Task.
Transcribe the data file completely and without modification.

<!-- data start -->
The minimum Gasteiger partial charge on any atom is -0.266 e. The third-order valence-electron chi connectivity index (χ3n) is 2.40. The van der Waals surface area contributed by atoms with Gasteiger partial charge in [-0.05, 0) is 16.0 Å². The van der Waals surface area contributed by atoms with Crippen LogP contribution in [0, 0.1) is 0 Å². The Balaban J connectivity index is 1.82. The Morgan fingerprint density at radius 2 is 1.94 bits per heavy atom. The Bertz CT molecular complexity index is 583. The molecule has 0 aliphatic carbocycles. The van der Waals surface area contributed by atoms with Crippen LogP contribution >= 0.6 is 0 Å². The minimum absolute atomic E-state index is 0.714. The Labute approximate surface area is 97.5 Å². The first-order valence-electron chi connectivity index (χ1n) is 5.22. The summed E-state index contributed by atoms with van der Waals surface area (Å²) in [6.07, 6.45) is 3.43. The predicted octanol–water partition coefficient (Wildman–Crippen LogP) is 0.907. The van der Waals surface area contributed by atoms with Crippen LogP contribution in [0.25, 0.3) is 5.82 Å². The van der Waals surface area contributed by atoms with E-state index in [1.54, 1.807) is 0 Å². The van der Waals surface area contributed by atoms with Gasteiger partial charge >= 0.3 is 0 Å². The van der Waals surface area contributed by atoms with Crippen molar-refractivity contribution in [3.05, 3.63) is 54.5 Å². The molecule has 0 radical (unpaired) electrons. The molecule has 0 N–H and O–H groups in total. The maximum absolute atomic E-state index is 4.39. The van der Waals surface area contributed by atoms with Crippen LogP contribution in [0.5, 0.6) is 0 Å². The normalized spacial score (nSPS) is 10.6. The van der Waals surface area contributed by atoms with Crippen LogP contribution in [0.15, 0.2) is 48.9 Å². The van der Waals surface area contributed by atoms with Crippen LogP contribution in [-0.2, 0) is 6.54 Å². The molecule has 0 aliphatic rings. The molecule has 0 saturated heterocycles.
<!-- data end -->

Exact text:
The minimum Gasteiger partial charge on any atom is -0.266 e. The third-order valence-electron chi connectivity index (χ3n) is 2.40. The van der Waals surface area contributed by atoms with Gasteiger partial charge in [-0.05, 0) is 16.0 Å². The van der Waals surface area contributed by atoms with Crippen LogP contribution in [0, 0.1) is 0 Å². The Balaban J connectivity index is 1.82. The Morgan fingerprint density at radius 2 is 1.94 bits per heavy atom. The Bertz CT molecular complexity index is 583. The molecule has 0 aliphatic carbocycles. The van der Waals surface area contributed by atoms with Crippen LogP contribution >= 0.6 is 0 Å². The minimum absolute atomic E-state index is 0.714. The Labute approximate surface area is 97.5 Å². The first-order valence-electron chi connectivity index (χ1n) is 5.22. The summed E-state index contributed by atoms with van der Waals surface area (Å²) in [6.07, 6.45) is 3.43. The predicted octanol–water partition coefficient (Wildman–Crippen LogP) is 0.907. The van der Waals surface area contributed by atoms with Crippen LogP contribution in [0.25, 0.3) is 5.82 Å². The van der Waals surface area contributed by atoms with E-state index in [1.54, 1.807) is 0 Å². The van der Waals surface area contributed by atoms with Gasteiger partial charge >= 0.3 is 0 Å². The van der Waals surface area contributed by atoms with Crippen molar-refractivity contribution in [3.05, 3.63) is 54.5 Å². The molecule has 0 radical (unpaired) electrons. The molecule has 0 N–H and O–H groups in total. The maximum absolute atomic E-state index is 4.39. The van der Waals surface area contributed by atoms with Crippen LogP contribution in [0.5, 0.6) is 0 Å². The normalized spacial score (nSPS) is 10.6. The van der Waals surface area contributed by atoms with Crippen LogP contribution in [0.15, 0.2) is 48.9 Å². The van der Waals surface area contributed by atoms with Crippen LogP contribution in [-0.2, 0) is 6.54 Å². The molecule has 0 aliphatic rings. The molecule has 0 saturated heterocycles.